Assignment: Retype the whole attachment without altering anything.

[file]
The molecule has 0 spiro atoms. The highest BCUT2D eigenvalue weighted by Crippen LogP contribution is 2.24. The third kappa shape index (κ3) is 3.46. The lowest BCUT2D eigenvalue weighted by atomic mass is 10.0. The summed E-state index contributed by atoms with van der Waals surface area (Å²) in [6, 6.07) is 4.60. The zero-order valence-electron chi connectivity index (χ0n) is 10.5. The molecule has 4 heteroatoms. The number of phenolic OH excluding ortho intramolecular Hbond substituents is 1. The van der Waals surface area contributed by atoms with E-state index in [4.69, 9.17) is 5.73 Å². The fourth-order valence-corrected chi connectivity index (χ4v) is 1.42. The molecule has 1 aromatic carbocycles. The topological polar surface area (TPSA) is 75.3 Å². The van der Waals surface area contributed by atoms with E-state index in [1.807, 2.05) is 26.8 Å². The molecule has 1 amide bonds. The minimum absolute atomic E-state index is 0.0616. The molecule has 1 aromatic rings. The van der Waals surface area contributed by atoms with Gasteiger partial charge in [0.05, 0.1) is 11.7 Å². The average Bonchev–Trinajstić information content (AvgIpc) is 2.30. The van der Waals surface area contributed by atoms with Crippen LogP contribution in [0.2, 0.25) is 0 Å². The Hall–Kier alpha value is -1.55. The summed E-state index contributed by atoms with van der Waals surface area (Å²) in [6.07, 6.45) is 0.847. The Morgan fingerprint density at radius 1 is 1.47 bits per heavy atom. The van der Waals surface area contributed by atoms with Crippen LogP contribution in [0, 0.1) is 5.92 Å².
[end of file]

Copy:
The molecule has 0 spiro atoms. The highest BCUT2D eigenvalue weighted by Crippen LogP contribution is 2.24. The third kappa shape index (κ3) is 3.46. The lowest BCUT2D eigenvalue weighted by atomic mass is 10.0. The summed E-state index contributed by atoms with van der Waals surface area (Å²) in [6, 6.07) is 4.60. The zero-order valence-electron chi connectivity index (χ0n) is 10.5. The molecule has 4 heteroatoms. The number of phenolic OH excluding ortho intramolecular Hbond substituents is 1. The van der Waals surface area contributed by atoms with E-state index in [4.69, 9.17) is 5.73 Å². The fourth-order valence-corrected chi connectivity index (χ4v) is 1.42. The molecule has 1 aromatic carbocycles. The topological polar surface area (TPSA) is 75.3 Å². The van der Waals surface area contributed by atoms with E-state index in [1.807, 2.05) is 26.8 Å². The molecule has 1 amide bonds. The minimum absolute atomic E-state index is 0.0616. The molecule has 1 aromatic rings. The van der Waals surface area contributed by atoms with Gasteiger partial charge in [0.05, 0.1) is 11.7 Å². The average Bonchev–Trinajstić information content (AvgIpc) is 2.30. The van der Waals surface area contributed by atoms with Crippen LogP contribution in [0.2, 0.25) is 0 Å². The Hall–Kier alpha value is -1.55. The summed E-state index contributed by atoms with van der Waals surface area (Å²) in [6.07, 6.45) is 0.847. The Morgan fingerprint density at radius 1 is 1.47 bits per heavy atom. The van der Waals surface area contributed by atoms with Crippen LogP contribution in [0, 0.1) is 5.92 Å².